Welcome to my trail blogs direct from the Haute Route Pyrenees! As usual, these journals were composed on my phone from the field. Please excuse any spelling or grammatical errors.
For an introduction to the idea behind this route, please read A Haute Route Pyrenees section hike.
The HRP / GR11 blog series
Day 0: arrival
My journey to Cauterets in France was a long one. I actually began yesterday evening, taking the train to Stansted Airport, where I spent the night dozing on one of the benches in International Arrivals, along with a bunch of other travellers awaiting their flights. Originally I had considered travelling by Eurostar – the recommended method amongst Pyrenees connoisseurs – but the flights were slightly cheaper. As it turned out, however, the train may have been less hassle.
I haven’t flown with Ryanair for years, but I don’t remember any particular issues with them last time. Today, however, the flight was delayed by well over an hour – but nobody was told the flight was delayed. We were simply made to queue interminably with no explanation. When we eventually made it off the runway, an excuse about signalling was muttered over the tannoy from the cockpit.
Fortunately my onward connection from Lourdes had a lot of flexibility. I spent half an hour wandering around Lourdes itself (first impressions: mostly hotels and gift shops selling Saint Mary figurines), then jumped on my bus to Cauterets just as a rainstorm swept through the town.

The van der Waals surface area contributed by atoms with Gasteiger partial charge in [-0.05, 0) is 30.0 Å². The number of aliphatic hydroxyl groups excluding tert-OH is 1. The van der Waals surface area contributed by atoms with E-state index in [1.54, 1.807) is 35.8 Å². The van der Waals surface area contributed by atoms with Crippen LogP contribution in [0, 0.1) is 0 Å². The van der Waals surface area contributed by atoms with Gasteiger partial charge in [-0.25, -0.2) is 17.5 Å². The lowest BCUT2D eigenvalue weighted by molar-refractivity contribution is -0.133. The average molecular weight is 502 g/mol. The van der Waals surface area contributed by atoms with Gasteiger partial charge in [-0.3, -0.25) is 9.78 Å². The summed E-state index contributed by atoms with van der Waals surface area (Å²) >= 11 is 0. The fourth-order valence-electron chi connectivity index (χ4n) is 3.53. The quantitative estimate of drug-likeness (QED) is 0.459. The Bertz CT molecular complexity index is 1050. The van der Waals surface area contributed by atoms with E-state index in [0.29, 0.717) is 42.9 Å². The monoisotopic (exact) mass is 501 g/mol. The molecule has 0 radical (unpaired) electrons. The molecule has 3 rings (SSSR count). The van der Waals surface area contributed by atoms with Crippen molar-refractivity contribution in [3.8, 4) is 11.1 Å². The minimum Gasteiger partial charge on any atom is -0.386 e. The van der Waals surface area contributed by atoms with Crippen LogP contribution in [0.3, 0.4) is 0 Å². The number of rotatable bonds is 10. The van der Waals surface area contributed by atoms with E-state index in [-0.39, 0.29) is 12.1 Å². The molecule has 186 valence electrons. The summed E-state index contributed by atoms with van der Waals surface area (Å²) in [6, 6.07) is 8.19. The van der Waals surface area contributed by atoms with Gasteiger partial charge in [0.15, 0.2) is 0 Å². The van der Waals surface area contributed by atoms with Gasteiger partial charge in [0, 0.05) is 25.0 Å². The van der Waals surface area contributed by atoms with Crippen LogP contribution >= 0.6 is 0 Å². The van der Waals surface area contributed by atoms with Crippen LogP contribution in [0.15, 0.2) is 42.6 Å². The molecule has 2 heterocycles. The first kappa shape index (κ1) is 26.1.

Bus travel is, in my experience, both reliable and fairly cheap in France, and I enjoyed the route up into the foothills of the Pyrenees, especially that final hairpin road through an impressive gorge to the town of Cauterets itself. This place is clearly a hiker town. It has the atmosphere of a sort of French Zermatt: hotels and bars galore, numerous outdoor and ski shops, and several campsites all filled with little hiker tents.
Cauterets is on the famous GR10 long-distance trail, and I have already met five or six GR10 hikers – mostly sunburned and fit, some travelling light like me, others with a traditional heavy load and leather boots. As usual, I’m the only person in this particular campsite with a tarp, and I’ve had to explain my Trailstar to several intrigued onlookers.
The weather is cloudy and a little cool, but set to turn sunnier over the coming days. Tomorrow is my first day on the trail, and I’m taking a leisurely half day to hike up to the Refuge Wallon at 1,865m. I hope to be in a position to make an attempt at the ascent of Vignemale over the weekend, but depending on signal you may not hear from me again until I reach Gavarnie, a day after that. I’m not going to hurry the HRP; I have more than enough time.
It’s great to be back on a long-distance trail!